Uncemented total hip arthroplasty with subtrochanteric derotational osteotomy for severe femoral anteversion

Zadeh, Hamid G., Hua, Jia, Walker, Peter S. and Muirhead-Allwood, Sarah K. (1999) Uncemented total hip arthroplasty with subtrochanteric derotational osteotomy for severe femoral anteversion. The Journal of Arthroplasty, 14 (6). pp. 682-688. ISSN 0883-5403

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Abstract

Total hip joint arthroplasty (THA) in the presence of severe femoral anteversion (>50 degrees) is technically demanding. This problem is often encountered in patients with osteoarthritis secondary to hip joint dysplasia or congenital dislocation. We describe a method of THA in which an uncemented femoral prosthesis is used in conjunction with subtrochanteric derotational osteotomy. This technique allows the restoration of the normal proximal femoral anatomy, including the abductor muscle lever arm without resorting to greater trochanteric transfer. Correction of the excessive femoral anteversion avoids the tendency for postoperative anterior instability. The osteotomy site may also serve as the site for femoral shortening or angular correction when required, which preserves the normal femoral flare. The prostheses used were custom CAD/CAM (computer-assisted design/computer-assisted manufacturer) in design and had the following features: a close intramedullary proximal fit, with collar, lateral flare, and hydroxyapatite coating to achieve early proximal fixation, and longitudinally cutting fluted stem to provide immediate rotational stability across the osteotomy site. Although we used CAD/CAM custom prostheses, off-the-shelf uncemented hip prostheses with similar design features have become available. We report on 7 patients who underwent THA using this technique. The average patient age was 49 years (range, 34-61 years) with a mean follow-up period of 31 months (range, 16-60 months). To date, all cases have had a satisfactory outcome with evidence of union at the osteotomy site. Harris hip scores improved from an average of 44 preoperatively to 91 by the end of follow-up period. One case was complicated by delayed union at the osteotomy site, which was successfully corrected with bone grafting and temporary plate stabilization.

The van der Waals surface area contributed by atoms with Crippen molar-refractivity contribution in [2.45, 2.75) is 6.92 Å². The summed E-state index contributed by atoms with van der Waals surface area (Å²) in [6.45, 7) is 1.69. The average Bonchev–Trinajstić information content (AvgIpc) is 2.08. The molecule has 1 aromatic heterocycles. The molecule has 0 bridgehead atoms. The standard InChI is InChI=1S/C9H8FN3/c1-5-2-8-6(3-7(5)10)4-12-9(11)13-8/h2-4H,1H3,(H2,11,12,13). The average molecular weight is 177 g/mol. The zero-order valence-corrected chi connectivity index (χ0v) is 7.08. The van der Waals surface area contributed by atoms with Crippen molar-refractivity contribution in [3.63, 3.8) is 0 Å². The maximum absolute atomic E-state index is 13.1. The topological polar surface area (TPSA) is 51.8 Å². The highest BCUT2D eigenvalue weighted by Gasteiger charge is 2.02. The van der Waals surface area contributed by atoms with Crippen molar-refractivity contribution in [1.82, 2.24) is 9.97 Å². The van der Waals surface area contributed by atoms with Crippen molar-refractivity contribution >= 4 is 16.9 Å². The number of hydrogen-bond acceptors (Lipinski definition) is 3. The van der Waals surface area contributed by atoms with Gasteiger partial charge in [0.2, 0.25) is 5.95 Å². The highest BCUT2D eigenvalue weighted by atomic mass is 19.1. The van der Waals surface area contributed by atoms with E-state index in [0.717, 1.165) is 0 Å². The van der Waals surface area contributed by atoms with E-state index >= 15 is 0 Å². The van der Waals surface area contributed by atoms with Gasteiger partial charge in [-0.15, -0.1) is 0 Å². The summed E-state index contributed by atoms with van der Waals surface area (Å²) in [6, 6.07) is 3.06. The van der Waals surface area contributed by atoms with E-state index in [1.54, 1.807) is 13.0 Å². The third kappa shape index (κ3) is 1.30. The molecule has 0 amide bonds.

Item Type: Article
Research Areas: A. > School of Science and Technology > Natural Sciences > Biophysics and Bioengineering group
Item ID: 16596
Useful Links:
Depositing User: Jia Hua
Date Deposited: 29 May 2015 14:19
Last Modified: 21 Jun 2018 16:58
URI: https://eprints.mdx.ac.uk/id/eprint/16596

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